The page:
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1 DNA Analysis Amir Golnabi ENGS 112 Spring 2008.

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Presentation on theme: "1 DNA Analysis Amir Golnabi ENGS 112 Spring 2008."— Presentation transcript:

1 1 DNA Analysis Amir Golnabi ENGS 112 Spring 2008

2 2 Outline: 1. Markov Chain 2. DNA and Modeling 3. Markovian Models for DNA Sequences 4. Hidden Markov Models (HMM) 5. HMM for DNA Sequences 6. Future Works 7. References

3 3 1.Markov Chain : Alphabet: are called states, and S is the state space Notation > Sequence of random variables: A sequence of random variables is called a Markov Chain, (MC), if for all n>=1 and The conditional probability of a future event depends only upon the immediate past event

4 4 1.Markov Chain (cont.) Conditional Probability: Transition Matrix Property: Higher-Order Markov Chains: – Second order MC:

5 5 2.DNA and Modeling: Bases: {A,T,C,G} Complementary strands > sequence of bases in a single strand Sequences are always read from 5’ to 3’ end. DNA  mRNA  proteins (transcription and translation) Codons: Triples of bases which code for amino acids 61 + 3 ‘stop’ codons Specific sequence of codons  gene  Chromosomes  genome exons: coding portion of genes introns: non-coding regions Goal: To determine the nucleotide sequence of entire genomes

6 6 3.Markov Chains for DNA Sequences Nucleotides are chained linearly one by one  local dependence between the bases and their neighbors Markov chains offer computationally effective ways of expressing the various frequencies and local dependencies Alphabet of bases = {A,T,C,G}  not uniformly distributed in any sequence and the composition vary within and between sequences The probability of finding a particular base at one position can depend not only on the immediate adjacent bases, but also on several more distant bases upstream or downstream  higher order Markov model, (heterogeneous) Gene finding: Markov models of coding and non-coding regions to classify segments as either exons or introns. Segmentation for decomposing DNA sequences into homogeneous regions  Hidden Markov Models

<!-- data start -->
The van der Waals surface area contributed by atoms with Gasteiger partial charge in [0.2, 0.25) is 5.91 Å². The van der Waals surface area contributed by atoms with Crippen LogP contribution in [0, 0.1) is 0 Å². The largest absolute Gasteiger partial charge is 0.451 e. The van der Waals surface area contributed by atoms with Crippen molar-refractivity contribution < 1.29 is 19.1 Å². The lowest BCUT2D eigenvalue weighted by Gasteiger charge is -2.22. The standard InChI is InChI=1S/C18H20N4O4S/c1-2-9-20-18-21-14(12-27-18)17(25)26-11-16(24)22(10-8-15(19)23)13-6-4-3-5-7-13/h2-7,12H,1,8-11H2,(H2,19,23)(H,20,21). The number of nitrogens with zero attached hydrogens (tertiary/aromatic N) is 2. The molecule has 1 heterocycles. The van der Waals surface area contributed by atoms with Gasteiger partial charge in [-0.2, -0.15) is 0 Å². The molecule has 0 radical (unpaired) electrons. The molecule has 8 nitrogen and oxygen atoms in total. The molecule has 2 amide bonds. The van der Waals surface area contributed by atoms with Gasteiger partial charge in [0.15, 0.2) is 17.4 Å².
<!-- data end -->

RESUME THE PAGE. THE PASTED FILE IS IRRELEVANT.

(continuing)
7 7 4.Hidden Markov Models (HMM) Stochastic process generated by two interrelated probabilistic mechanisms Underlying Markov chain with a finite number of states and a set of random functions, each associated with its respective state Changing the states: according to transition matrix Only the output of the random functions can be seen Advantage: HMM allow for local characteristics of molecular sequences to be modeled and predicted within a rigorous statistical framework, and also allow the knowledge from prior investigations to be incorporated into analysis.

8 8 5.HMM for DNA Sequences Every nucleotide in a DNA belongs to either a “Normal” region (N), or a GC-rich region (R). No random distribution: Larger regions of (N) sequence Example of such a sequence: NNNNNNNNNRRRRRNNNNNNNNNNNNNNNNNRRRRRRRNNNN States of HMM: {N,R} Possible DNA sequence with this underlying collection: TTACTTGACGCCAGAAATCTATATTTGGTAACCCGACGCTAA No typical random collection of nucleotides: GC in R regions: 83% vs. 23% in N regions HMM: Identify these types of feature in sequences Ability to capture both the patchiness of N and R and different compositional frequencies within the categories

9 9 6.Future work… Better and deeper understanding of HMM Different applications of HMM, such as, Segmentation of DNA Sequence and Gene Finding Build an automata for a simple case 7.References Koski, Timo. Hidden Markov Models for Bioinformatics. Sweden: Kluwer Academic, 2001. Birney, E.. "Hidden Markov models in biological sequence analysis". July 2001: Haussler, David. David Kulp, Martin Reese Frank Eeckman "A Generalized Hidden Markov Model for the Recognition of Human Genes in DNA". Boufounos, Petros, Sameh El-Difrawy, Dan Ehrlich. "HIDDEN MARKOV MODELS FOR DNA SEQUENCING".

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